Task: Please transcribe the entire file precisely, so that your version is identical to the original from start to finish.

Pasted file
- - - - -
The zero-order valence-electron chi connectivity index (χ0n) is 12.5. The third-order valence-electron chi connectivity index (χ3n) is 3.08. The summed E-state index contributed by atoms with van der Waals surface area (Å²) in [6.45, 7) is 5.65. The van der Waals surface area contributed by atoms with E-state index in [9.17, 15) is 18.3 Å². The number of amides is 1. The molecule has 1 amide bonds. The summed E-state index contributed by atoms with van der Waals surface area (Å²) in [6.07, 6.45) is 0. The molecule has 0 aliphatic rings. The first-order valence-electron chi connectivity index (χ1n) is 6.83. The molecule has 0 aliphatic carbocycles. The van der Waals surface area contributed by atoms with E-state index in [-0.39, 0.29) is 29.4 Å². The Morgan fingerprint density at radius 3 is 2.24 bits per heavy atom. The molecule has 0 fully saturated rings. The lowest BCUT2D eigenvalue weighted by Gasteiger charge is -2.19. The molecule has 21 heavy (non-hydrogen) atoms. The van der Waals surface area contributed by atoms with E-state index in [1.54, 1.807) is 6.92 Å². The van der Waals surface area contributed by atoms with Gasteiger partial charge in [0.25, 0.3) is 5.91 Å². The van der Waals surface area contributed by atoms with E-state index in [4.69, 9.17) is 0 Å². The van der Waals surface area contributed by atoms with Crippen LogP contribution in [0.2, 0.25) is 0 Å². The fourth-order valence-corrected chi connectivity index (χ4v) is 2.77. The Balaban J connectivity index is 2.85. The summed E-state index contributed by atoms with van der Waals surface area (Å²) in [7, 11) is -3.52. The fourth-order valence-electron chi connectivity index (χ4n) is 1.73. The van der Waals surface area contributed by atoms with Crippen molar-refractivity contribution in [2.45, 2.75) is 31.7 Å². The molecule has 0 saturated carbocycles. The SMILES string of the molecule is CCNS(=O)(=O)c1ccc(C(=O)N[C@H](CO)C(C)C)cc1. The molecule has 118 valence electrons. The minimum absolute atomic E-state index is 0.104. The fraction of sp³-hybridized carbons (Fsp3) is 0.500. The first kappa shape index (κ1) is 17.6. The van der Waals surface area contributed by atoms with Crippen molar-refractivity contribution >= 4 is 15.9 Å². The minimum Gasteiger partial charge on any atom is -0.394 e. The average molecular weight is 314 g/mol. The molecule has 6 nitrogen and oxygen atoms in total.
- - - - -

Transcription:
The zero-order valence-electron chi connectivity index (χ0n) is 12.5. The third-order valence-electron chi connectivity index (χ3n) is 3.08. The summed E-state index contributed by atoms with van der Waals surface area (Å²) in [6.45, 7) is 5.65. The van der Waals surface area contributed by atoms with E-state index in [9.17, 15) is 18.3 Å². The number of amides is 1. The molecule has 1 amide bonds. The summed E-state index contributed by atoms with van der Waals surface area (Å²) in [6.07, 6.45) is 0. The molecule has 0 aliphatic rings. The first-order valence-electron chi connectivity index (χ1n) is 6.83. The molecule has 0 aliphatic carbocycles. The van der Waals surface area contributed by atoms with E-state index in [-0.39, 0.29) is 29.4 Å². The Morgan fingerprint density at radius 3 is 2.24 bits per heavy atom. The molecule has 0 fully saturated rings. The lowest BCUT2D eigenvalue weighted by Gasteiger charge is -2.19. The molecule has 21 heavy (non-hydrogen) atoms. The van der Waals surface area contributed by atoms with E-state index in [1.54, 1.807) is 6.92 Å². The van der Waals surface area contributed by atoms with Gasteiger partial charge in [0.25, 0.3) is 5.91 Å². The van der Waals surface area contributed by atoms with E-state index in [4.69, 9.17) is 0 Å². The van der Waals surface area contributed by atoms with Crippen LogP contribution in [0.2, 0.25) is 0 Å². The fourth-order valence-corrected chi connectivity index (χ4v) is 2.77. The Balaban J connectivity index is 2.85. The summed E-state index contributed by atoms with van der Waals surface area (Å²) in [7, 11) is -3.52. The fourth-order valence-electron chi connectivity index (χ4n) is 1.73. The van der Waals surface area contributed by atoms with Crippen molar-refractivity contribution in [2.45, 2.75) is 31.7 Å². The molecule has 0 saturated carbocycles. The SMILES string of the molecule is CCNS(=O)(=O)c1ccc(C(=O)N[C@H](CO)C(C)C)cc1. The molecule has 118 valence electrons. The minimum absolute atomic E-state index is 0.104. The fraction of sp³-hybridized carbons (Fsp3) is 0.500. The first kappa shape index (κ1) is 17.6. The van der Waals surface area contributed by atoms with Crippen molar-refractivity contribution >= 4 is 15.9 Å². The minimum Gasteiger partial charge on any atom is -0.394 e. The average molecular weight is 314 g/mol. The molecule has 6 nitrogen and oxygen atoms in total.